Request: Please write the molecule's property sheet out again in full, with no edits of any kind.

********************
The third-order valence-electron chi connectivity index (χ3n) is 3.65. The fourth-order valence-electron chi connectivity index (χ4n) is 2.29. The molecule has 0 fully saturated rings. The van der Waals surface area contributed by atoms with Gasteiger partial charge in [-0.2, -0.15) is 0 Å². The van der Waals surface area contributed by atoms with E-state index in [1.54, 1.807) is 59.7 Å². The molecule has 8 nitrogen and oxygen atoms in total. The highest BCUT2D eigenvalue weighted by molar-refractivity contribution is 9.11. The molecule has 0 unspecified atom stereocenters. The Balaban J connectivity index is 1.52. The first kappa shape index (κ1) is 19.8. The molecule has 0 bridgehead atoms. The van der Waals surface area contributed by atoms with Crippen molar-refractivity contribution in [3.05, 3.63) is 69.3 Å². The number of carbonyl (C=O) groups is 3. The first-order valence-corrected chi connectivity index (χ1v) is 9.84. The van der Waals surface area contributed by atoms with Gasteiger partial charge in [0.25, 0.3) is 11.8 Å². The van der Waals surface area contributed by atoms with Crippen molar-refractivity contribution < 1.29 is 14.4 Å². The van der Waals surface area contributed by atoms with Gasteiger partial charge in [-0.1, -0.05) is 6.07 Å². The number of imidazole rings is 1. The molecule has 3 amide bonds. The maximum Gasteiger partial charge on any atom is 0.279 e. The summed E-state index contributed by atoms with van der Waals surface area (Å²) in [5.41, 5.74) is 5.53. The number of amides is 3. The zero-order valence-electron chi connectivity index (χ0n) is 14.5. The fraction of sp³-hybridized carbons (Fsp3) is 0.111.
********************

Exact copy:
The third-order valence-electron chi connectivity index (χ3n) is 3.65. The fourth-order valence-electron chi connectivity index (χ4n) is 2.29. The molecule has 0 fully saturated rings. The van der Waals surface area contributed by atoms with Gasteiger partial charge in [-0.2, -0.15) is 0 Å². The van der Waals surface area contributed by atoms with E-state index in [1.54, 1.807) is 59.7 Å². The molecule has 8 nitrogen and oxygen atoms in total. The highest BCUT2D eigenvalue weighted by molar-refractivity contribution is 9.11. The molecule has 0 unspecified atom stereocenters. The Balaban J connectivity index is 1.52. The first kappa shape index (κ1) is 19.8. The molecule has 0 bridgehead atoms. The van der Waals surface area contributed by atoms with Crippen molar-refractivity contribution in [3.05, 3.63) is 69.3 Å². The number of carbonyl (C=O) groups is 3. The first-order valence-corrected chi connectivity index (χ1v) is 9.84. The van der Waals surface area contributed by atoms with Gasteiger partial charge in [0.25, 0.3) is 11.8 Å². The van der Waals surface area contributed by atoms with Crippen molar-refractivity contribution < 1.29 is 14.4 Å². The van der Waals surface area contributed by atoms with Gasteiger partial charge in [-0.1, -0.05) is 6.07 Å². The number of imidazole rings is 1. The molecule has 3 amide bonds. The maximum Gasteiger partial charge on any atom is 0.279 e. The summed E-state index contributed by atoms with van der Waals surface area (Å²) in [5.41, 5.74) is 5.53. The number of amides is 3. The zero-order valence-electron chi connectivity index (χ0n) is 14.5. The fraction of sp³-hybridized carbons (Fsp3) is 0.111.